acts as a viewfinder for truly tasteful gamechangers to display their creativity and imagination. For instance, on a daily basis, one can see how a public figure such as Catherine, the Duchess of Cambridge, looks at any given moment – even though she does not necessarily court the social media glare. “I think it is hard for women to find images of females where the agenda for dressing is neither about being cool or about being sexy – but there is a whole realm to conquer beyond that. What about chic, or elegant, or glamorous? Kate is one person who has shown the way,” Collins praises of the British royal. “She has a serious, lasting impact on the way women are dressing. Kate has managed to find a way to be youthful in her dress, appearance and manner, but with an appropriateness to her position; as well as Michelle Obama, in her time as First Lady, for tiny trends as prosaic as reintroducing cardigans, or sleeveless chic. They are both watched, as figures the public look to emulate.” Still, the phrase ‘best-dressed’ remains divisive, and the I.B.D.L.’s annual choice of inductees has always guaranteed ire from outsiders. The List has its ‘Originals’ category, “which seems to make people mad,” Collins chuckles – and sometimes they are not even especially controversial choices. She recalls, “When we first had Kate on the list – back when she was Kate Middleton, having just met Prince William – there was such a backlash, especially from those in the UK. I had to interview on BBC Radio to defend our decision for including her which – looking back – seems hard to believe; people forget how much she was disliked at that time, and it proves how quickly cultural perception can change.” The same goes for inductee Isabella Blow, Collins notes. “When we selected her, there was vociferous criticism that she was too eccentric and ‘a mess’ – but with the benefit of hindsight she is a woman who changed fashion with her daring, and thanks to all the designers she introduced. Often at I.B.D.L. we have identified icons early, who end up becoming a big influence, and the public forget their outrage about the inclusion.” To continually make calls that turn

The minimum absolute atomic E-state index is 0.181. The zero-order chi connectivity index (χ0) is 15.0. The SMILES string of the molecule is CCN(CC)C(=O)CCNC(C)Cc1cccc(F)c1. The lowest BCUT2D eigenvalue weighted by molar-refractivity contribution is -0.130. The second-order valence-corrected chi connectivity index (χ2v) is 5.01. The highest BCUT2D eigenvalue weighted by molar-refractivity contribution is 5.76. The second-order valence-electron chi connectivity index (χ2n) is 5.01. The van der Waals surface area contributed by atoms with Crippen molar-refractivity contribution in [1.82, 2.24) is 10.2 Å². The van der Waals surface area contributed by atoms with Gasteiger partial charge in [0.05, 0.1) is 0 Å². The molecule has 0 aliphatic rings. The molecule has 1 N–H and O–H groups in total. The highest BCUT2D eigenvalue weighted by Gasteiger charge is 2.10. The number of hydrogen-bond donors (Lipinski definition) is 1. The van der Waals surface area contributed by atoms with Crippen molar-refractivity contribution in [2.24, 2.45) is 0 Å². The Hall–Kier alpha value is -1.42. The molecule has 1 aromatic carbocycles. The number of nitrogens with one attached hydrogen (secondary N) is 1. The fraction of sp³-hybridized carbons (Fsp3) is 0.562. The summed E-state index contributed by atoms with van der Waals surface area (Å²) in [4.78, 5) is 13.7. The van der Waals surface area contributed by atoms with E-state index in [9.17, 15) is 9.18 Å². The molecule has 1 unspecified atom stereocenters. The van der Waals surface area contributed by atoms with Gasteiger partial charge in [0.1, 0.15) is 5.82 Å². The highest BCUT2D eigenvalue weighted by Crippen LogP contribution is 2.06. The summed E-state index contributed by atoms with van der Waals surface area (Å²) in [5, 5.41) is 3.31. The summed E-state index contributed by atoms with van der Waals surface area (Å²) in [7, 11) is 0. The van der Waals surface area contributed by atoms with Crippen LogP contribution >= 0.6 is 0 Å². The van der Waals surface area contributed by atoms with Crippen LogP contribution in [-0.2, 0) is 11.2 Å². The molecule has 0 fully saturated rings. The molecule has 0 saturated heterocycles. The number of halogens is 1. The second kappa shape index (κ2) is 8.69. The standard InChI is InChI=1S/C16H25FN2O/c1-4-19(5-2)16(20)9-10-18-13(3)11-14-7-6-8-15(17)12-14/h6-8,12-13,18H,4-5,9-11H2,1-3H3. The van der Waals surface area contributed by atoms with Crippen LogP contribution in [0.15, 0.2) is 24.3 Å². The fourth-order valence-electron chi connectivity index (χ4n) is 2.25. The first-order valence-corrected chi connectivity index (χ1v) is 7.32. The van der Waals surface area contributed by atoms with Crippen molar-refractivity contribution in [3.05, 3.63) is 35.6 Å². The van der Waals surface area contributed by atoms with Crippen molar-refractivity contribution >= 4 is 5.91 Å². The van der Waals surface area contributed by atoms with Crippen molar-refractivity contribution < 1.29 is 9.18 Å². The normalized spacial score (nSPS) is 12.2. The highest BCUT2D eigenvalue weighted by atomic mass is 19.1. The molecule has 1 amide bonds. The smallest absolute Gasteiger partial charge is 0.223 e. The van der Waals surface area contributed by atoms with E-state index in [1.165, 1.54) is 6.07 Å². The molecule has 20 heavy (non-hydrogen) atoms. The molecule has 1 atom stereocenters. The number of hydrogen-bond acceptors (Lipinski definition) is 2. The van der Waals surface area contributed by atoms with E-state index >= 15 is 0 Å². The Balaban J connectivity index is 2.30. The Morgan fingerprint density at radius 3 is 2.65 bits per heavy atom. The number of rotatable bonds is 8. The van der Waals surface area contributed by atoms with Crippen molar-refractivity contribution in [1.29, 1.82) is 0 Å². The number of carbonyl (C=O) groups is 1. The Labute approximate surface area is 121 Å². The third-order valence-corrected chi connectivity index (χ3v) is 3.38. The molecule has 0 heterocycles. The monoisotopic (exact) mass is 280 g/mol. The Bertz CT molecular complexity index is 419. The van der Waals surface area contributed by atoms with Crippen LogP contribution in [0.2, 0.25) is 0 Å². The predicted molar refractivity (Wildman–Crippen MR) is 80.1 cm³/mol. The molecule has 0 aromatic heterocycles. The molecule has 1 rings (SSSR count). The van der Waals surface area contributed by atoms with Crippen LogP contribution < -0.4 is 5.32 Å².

out to be ahead of the curve, there must be cues that the committee observes? “We look at those who are evolving a very distinctive look,” says Collins, affording a peek behind the curtain. “We track those who are beginning to have an influence on the culture, where what they are doing right now could be misunderstood, yet one can predict from historical examples what the lasting effects will be.” She cites the arc of Lady Gaga as a choice example. People were “disturbed” when Gaga was first included in The Originals, wearing her meat dress. But to the Listmakers, it was clear that Ms. Pokerface “was going to make a statement that would last for at least half a generation, and watching her has been fascinating every step of the way, because she has become more glamorous in a traditional way. But that was one farout case where we took an early risk.” The I.B.D.L. is an enigma: both carefree and crucial. More-seriously, it stands as the sartorial pantheon of all-time male and female greats; a snapshot of culture that is added to each year, but never subtracted from; oft imitated but never emulated. Collins gets verbally attacked “all the time” but laughs off the vitriol, saying, “It’s fun when you get pushback, and a backlash of angry letters and emails.” (She adds a beautiful quip, that the concerns affecting fashion “can often seem like a tempest in a thimble”). Still, observers feel very strongly about who should (and should not) be on The List. She proffers that – in the face of the annual furore – “My thought is always: ‘these people care.’ There’s something good, and useful and fond about this list, otherwise there wouldn’t be so many attempted copies of it – or so many figures scrambling to get on it.” It is still a constant surprise to see how important the list remains, Collins says, taking stock of Lambert’s legacy. “However, it denotes power. Each year when The List is announced, it is something that people hope to find their name upon”. The International Best-Dressed List: The Official Story is compiled by Amy Fine Collins and published by Rizzoli New York. rizzoliusa.com